|Mobile Home Parks and Illinois Law||
Last updated: August 2009
The purpose of the Act is to provide special protection to mobile home residents in mobile home parks.
Mobile Home Park – any site upon which five or more independent mobile homes are located for rent.
Mobile Home – conventional mobile home designed for permanent habitation and constructed for transportation on wheels. Does not include a mobile home served by individual utilities and resting on a permanent foundation with wheels, tongue and hitch permanently removed.
Tenants - tenants who own home and rent a lot; who rent home only; who rent both home and lot; or who rent home from a person who owns home and rents lot.
All tenants who live in a park must be offered a written lease for not less than 24 months.
All leases in a park must contain an option which automatically renews the lease unless:
Lease must include:
Important Notice Required by Law:
The rules set forth below govern the terms of your lease of occupancy arrangement with this mobile home park. The law requires all of these rules and regulations to be fair and reasonable, and if not, such rules and regulations cannot be enforced against you.
You may continue to reside in the park as long as you pay your rent and abide by the rules and regulations of the park. You may only be evicted for non-payment of rent, violation of laws, or for violation of the rules and regulations of the park and terms of your lease.
If the park requires you to deal exclusively with a certain fuel dealer or other merchant for goods or service in connection with the use or occupancy of your mobile home or on your mobile home lot, the price you pay for such goods and services may not be more than the prevailing price in this locality for similar goods and services.
You may not be evicted for reporting any violations of the law or health and building codes to boards of health, building commissioners, the department of the Attorney General or any appropriate government agency.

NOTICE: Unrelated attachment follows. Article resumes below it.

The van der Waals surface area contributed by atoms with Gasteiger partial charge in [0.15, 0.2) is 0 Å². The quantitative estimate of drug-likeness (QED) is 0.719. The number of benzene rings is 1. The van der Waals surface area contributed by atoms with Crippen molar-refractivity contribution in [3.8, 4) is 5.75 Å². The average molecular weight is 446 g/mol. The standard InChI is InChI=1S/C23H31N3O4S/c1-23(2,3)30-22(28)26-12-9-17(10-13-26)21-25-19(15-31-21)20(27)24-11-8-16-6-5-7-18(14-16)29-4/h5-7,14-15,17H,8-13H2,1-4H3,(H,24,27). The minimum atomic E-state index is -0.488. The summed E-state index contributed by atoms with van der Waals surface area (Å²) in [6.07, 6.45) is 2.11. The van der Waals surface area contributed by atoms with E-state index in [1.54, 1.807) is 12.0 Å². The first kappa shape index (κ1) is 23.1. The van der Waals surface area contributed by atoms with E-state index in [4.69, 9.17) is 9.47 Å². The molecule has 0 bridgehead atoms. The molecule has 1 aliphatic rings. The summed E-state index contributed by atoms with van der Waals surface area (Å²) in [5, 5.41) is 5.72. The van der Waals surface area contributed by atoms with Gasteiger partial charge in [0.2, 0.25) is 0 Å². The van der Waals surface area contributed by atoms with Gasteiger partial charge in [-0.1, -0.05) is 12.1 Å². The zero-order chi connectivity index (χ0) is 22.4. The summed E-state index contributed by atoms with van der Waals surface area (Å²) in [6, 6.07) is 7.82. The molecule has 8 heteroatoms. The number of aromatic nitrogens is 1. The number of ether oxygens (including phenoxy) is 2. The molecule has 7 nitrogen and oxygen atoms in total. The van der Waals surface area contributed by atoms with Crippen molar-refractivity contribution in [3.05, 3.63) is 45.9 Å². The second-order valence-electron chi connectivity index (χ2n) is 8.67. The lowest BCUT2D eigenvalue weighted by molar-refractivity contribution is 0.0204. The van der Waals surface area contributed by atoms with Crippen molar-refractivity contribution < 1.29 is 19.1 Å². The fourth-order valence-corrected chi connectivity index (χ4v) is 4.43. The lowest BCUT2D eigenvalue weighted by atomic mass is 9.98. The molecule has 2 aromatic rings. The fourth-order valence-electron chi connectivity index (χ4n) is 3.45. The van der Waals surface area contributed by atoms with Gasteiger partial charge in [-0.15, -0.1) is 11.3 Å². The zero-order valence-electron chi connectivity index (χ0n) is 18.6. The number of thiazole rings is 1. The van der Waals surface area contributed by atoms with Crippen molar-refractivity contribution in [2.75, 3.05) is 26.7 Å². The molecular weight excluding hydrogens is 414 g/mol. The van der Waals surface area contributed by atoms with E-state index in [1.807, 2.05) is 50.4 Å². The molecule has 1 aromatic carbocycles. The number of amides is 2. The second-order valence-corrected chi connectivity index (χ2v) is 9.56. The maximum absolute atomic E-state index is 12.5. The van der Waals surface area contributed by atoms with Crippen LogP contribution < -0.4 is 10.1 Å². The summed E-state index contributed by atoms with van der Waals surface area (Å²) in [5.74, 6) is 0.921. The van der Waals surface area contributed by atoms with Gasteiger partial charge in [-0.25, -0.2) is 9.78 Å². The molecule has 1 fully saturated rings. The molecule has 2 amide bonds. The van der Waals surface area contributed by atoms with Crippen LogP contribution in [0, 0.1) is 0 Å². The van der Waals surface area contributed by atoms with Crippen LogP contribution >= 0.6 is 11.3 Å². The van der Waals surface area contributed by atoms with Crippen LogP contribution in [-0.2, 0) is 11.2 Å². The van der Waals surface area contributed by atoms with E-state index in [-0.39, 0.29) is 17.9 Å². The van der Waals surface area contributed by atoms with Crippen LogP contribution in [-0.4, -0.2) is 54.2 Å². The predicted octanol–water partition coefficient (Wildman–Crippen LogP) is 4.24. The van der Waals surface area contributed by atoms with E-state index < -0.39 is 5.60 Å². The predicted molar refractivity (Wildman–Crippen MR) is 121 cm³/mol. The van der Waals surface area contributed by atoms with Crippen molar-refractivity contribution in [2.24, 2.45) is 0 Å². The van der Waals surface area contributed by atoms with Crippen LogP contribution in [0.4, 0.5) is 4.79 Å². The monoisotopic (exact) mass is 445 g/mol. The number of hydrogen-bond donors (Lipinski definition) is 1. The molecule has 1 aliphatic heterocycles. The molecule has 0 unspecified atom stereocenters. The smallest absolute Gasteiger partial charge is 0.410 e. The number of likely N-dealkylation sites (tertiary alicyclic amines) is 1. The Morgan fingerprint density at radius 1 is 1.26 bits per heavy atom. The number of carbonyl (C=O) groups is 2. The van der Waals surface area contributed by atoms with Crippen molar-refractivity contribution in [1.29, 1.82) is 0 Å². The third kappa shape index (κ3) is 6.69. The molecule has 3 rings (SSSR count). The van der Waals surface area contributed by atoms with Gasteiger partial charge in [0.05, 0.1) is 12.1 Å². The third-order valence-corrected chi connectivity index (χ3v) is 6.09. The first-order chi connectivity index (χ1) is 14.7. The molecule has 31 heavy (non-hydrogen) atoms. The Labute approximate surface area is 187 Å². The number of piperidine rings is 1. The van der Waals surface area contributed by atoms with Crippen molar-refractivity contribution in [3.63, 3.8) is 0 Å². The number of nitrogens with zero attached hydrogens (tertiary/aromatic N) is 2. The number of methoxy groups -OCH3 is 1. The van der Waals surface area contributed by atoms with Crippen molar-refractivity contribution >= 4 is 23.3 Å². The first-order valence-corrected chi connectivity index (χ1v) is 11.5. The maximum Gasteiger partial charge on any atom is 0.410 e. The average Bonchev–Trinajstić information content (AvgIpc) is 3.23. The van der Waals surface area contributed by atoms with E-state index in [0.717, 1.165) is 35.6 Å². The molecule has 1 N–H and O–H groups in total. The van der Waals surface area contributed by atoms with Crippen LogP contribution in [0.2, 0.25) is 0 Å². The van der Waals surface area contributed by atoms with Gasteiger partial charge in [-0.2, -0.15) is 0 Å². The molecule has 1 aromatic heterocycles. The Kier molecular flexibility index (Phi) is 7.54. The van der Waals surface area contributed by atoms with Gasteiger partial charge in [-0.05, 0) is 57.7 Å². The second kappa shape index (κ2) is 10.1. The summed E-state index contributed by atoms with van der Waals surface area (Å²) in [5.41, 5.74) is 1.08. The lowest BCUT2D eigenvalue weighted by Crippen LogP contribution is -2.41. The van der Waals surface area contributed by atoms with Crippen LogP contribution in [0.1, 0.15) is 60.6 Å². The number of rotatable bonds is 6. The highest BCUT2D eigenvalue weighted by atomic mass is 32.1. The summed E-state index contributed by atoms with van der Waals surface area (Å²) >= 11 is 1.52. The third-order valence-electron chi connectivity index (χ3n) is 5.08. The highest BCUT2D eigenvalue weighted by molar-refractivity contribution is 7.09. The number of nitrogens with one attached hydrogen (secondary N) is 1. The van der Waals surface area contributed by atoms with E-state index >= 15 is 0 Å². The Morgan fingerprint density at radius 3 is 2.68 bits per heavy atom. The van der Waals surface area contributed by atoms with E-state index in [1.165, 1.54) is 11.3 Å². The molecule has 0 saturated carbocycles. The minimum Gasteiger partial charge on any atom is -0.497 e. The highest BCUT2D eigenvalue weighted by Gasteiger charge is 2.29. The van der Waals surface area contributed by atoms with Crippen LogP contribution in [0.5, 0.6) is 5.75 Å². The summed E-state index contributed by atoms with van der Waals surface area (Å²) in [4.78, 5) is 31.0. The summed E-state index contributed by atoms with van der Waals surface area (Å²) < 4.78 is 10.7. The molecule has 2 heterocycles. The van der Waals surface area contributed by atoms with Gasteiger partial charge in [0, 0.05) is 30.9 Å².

Lease must not include:
Any provisions in lease that waives protections of this law are void.
Rules and regulations are enforceable against a tenant only if:
Changes are permitted if the tenant is given 30 days advance written notice and changes are not in violation of the lease.
Rents, fees, service charges, and all other assessments must be disclosed by the park owner and itemized in the lease. Rent cannot be changed during the lease term. Charges not disclosed do not have to be paid.
Park owners must give advance written notice of rent increase at least 60 days prior to the end of the lease.
The eviction procedures are the same as in all other tenant evictions except all of the above rules and requirements apply and the park owner’s failure to comply with those rules or requirements can constitute a defense to an eviction action.
If lease or park rules are violated, the park owner must give the tenant a 24-hour notice prior to any notice of termination of tenancy. The 24-hour notice must advise the tenant that, if the violation continues for more than 24 hours, the park owner may terminate the lease. After a 24-hour notice is given, the park owner may give a written ten-day notice terminating the tenancy.
If the tenant has failed to pay rent, the park owner may give the tenant a five-day notice. The notice must give the amount of rent due and state that the tenant has five days for payment.
A park owner may elect to cease operation of either all or a portion of the park, but a tenant is entitled to advance written notice:
Meetings by tenants concerning mobile home living conditions cannot be prohibited by the park owner if the meetings are held at reasonable times and when facilities are available and not otherwise in use.
A park owner cannot interfere in any way with a tenant's right to sell the home. A park owner may not impose fees on tenants when they sell their mobile homes. A park owner generally may not require that a mobile home be moved after it is sold. However, the following restrictions are permitted:
The Attorney General and County States Attorneys are empowered to enforce the Act and may bring an action for injunctive relief.
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